Dir: Roger Hinze and Michael William Miles. Featuring: Stephen Olvey, Terry Trammell, Mario Andretti, Bobby Unser, Helio Castroneves, and Rick Mears. 12A cert, 99 mins
Crash footage never gets any easier to watch That’s the main takeaway from Rapid Response, a documentary tracing the long and fraught history of medical safety in the world of IndyCar racing. Although it’s structured around a set of interviews given by both drivers and racetrack doctors, most of the time what we’re watching onscreen are the crashes themselves. Cars are pulverised on impact. They’re sent hurtling through the air, engulfed in flames. The clips are often shown on a loop, trapping us in a nightmare cycle of destruction. We’re left with the sickly reminder that somewhere in this carnage is a human being, who’s crossing their fingers and hoping they can walk away from the wreckage.
It’s a bold and relatively risky move for Rapid Response to take, considering there are those who will inevitably call its approach exploitative. Yet watch these accidents – spanning from the 1950s to the early 2000s – collected together, and you’re able to dispel the illusion that these are isolated, morbid spectacles. No longer are they the momentary ripples of shock through the crowd, before everyone’s attention is turned back to the narrative of winners and trophies. Instead, we see them in a larger framework, as repeating patterns of risk and as part of the daily anxiety that drivers have to push to the back of their mind. Rapid Response helps, in a small way, to deglamourise the dangerous thrill of the racetrack.
That’s thanks partially to the mindset of Dr Stephen Olvey, whose book Rapid Response: My Inside Story as a Motor Racing Life-Saver serves as the basis for the film. Although it’s directed by Roger Hinze and Michael William Miles, Olvey himself remains the dominant voice. He’s a medical man, of course, so there’s a detachment and a composure to how he tells his life story. He describes his first visit to the Indianapolis Motor Speedway in 1955, where his racing hero, Bill Vukovich, was killed in front of his eyes. His father dissuaded him from becoming a driver, Olvey jumped at the opportunity to volunteer as part of the medical team for the Indianapolis 500. He quickly saw how urgently his skills were needed.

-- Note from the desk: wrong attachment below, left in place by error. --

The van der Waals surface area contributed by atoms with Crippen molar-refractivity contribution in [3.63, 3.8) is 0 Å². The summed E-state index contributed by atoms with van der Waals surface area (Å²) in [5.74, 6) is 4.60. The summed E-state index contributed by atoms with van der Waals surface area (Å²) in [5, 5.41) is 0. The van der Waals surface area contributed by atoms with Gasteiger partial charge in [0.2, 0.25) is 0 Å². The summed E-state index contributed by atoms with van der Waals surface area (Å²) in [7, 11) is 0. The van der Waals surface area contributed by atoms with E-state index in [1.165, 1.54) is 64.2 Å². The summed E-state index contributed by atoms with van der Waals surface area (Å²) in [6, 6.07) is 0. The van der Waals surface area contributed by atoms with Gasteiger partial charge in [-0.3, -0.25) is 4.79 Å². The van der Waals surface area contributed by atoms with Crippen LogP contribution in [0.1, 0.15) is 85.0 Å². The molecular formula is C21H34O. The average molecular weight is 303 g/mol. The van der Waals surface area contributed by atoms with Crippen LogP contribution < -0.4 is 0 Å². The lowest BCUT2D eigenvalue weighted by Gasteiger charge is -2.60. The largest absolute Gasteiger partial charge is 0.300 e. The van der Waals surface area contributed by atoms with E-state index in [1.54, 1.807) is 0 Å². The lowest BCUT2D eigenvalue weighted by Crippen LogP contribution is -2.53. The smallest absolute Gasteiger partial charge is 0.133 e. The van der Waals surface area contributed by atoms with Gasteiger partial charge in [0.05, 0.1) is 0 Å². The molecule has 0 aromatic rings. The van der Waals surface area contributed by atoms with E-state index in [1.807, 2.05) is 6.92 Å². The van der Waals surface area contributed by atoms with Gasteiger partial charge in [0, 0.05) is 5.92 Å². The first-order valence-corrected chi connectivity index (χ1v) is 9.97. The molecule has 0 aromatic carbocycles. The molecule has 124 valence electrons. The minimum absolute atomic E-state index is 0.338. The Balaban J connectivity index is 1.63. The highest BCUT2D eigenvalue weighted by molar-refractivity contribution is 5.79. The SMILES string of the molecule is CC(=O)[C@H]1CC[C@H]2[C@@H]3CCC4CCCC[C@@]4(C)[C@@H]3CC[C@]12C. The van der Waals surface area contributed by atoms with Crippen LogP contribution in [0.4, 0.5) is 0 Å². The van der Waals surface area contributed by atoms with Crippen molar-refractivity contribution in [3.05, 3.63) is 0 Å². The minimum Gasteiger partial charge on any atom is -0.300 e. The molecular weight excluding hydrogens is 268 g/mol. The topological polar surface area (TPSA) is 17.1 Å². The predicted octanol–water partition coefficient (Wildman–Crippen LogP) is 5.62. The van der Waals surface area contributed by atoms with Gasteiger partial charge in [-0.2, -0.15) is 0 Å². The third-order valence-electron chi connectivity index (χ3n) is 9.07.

Safety was barely given any consideration back in the early days of motorsports. One out of seven drivers was killed each year. Only after immense tragedy would things actually change for the better: it took the deaths of Eddie Sachs and Dave MacDonald, both caught in a massive fireball that consumed both their cars, for the use of gasoline to be finally outlawed. Olvey committed himself to finding more efficient ways to respond to trackside emergencies, moving away from using local volunteers (who had no medical training, but turned up after being promised a free ticket) and establishing a dedicated team of doctors and paramedics that travelled between different locations. In the early 1970s, Dr Terry Trammell began to work alongside Olvey. His speciality was orthopedics, since the majority of injuries involved feet and ankles, since they took most of the force of a crash. Together, they conducted extensive research into racing accidents that proved invaluable both to the sport and the auto industry at large.
As Rapid Response makes clear, this was a brutal, bloody learning curve. Their greatest revelations often came at the highest of costs: in 1999, the death of Gonzalo Rodríguez, caused by a skull fracture he received after his car flipped over the wall, led directly to the adoption of the now-crucial Head and Neck Support Device. What’s fascinating is that one of Olvey and Trammell’s biggest obstacles in their work was the sport’s “macho” attitude, meaning that drivers were often hesitant to actually vocalise any fears or complaints they might have. It took a good amount of coercion for those competing in 2001’s Firestone Firehawk 600 in Fort Worth, Texas, to finally admit that the G-forces they were experiencing on the track were making them dizzy. It remains the only race in the sport’s history have been cancelled due to safety reasons.
Admittedly, though Rapid Response is detailed and considerate in its approach to the subject, it’s also hobbled by the fact Olvey has so much control over the narrative itself. He’s a medical practitioner, not a storyteller, so there’s a tendency for each crash to be recounted in a rather matter-of-fact manner. Their experiences are presented as instructive examples, not as intrigue or colour. It’s hard for Olvey to really express what it feels like to witness such immense trauma; he mentions how one accident was so violent he considered quitting the profession entirely, but he brushes off most of the hardship because “90 per cent of the time it was a blast”. Yet, in a way, his steadiness helps balance out the more lurid extremes of being subjected to so much crash footage. Rapid Response isn’t exactly soul-rattling stuff, but it’s a sobering reminder of the true reality of a thrill-seeking life.
Rapid Response is released in UK cinemas on 6 September
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